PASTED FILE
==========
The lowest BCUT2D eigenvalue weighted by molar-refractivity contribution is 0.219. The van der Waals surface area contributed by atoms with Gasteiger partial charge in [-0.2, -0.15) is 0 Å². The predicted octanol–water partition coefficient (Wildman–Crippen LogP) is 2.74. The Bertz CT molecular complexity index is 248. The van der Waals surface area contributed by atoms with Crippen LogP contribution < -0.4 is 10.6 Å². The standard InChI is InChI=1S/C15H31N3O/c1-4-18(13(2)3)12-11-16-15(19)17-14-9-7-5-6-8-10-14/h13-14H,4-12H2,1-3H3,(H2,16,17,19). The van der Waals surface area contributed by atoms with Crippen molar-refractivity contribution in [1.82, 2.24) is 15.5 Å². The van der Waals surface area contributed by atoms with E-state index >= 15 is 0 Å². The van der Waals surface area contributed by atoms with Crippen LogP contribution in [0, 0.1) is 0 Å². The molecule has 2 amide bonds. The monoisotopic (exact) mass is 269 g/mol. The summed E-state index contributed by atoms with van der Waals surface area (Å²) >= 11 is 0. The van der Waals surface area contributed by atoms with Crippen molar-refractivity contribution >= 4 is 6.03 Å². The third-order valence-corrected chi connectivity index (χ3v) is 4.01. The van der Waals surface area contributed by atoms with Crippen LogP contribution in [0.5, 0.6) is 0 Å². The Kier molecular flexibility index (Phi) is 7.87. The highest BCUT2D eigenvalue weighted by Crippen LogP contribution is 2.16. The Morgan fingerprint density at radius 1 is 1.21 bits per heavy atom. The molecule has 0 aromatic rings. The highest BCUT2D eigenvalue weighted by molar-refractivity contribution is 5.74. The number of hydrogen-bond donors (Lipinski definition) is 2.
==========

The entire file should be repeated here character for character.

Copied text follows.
The lowest BCUT2D eigenvalue weighted by molar-refractivity contribution is 0.219. The van der Waals surface area contributed by atoms with Gasteiger partial charge in [-0.2, -0.15) is 0 Å². The predicted octanol–water partition coefficient (Wildman–Crippen LogP) is 2.74. The Bertz CT molecular complexity index is 248. The van der Waals surface area contributed by atoms with Crippen LogP contribution < -0.4 is 10.6 Å². The standard InChI is InChI=1S/C15H31N3O/c1-4-18(13(2)3)12-11-16-15(19)17-14-9-7-5-6-8-10-14/h13-14H,4-12H2,1-3H3,(H2,16,17,19). The van der Waals surface area contributed by atoms with Crippen molar-refractivity contribution in [1.82, 2.24) is 15.5 Å². The van der Waals surface area contributed by atoms with E-state index >= 15 is 0 Å². The van der Waals surface area contributed by atoms with Crippen LogP contribution in [0, 0.1) is 0 Å². The molecule has 2 amide bonds. The monoisotopic (exact) mass is 269 g/mol. The summed E-state index contributed by atoms with van der Waals surface area (Å²) >= 11 is 0. The van der Waals surface area contributed by atoms with Crippen molar-refractivity contribution >= 4 is 6.03 Å². The third-order valence-corrected chi connectivity index (χ3v) is 4.01. The van der Waals surface area contributed by atoms with Crippen LogP contribution in [0.5, 0.6) is 0 Å². The Kier molecular flexibility index (Phi) is 7.87. The highest BCUT2D eigenvalue weighted by Crippen LogP contribution is 2.16. The Morgan fingerprint density at radius 1 is 1.21 bits per heavy atom. The molecule has 0 aromatic rings. The highest BCUT2D eigenvalue weighted by molar-refractivity contribution is 5.74. The number of hydrogen-bond donors (Lipinski definition) is 2.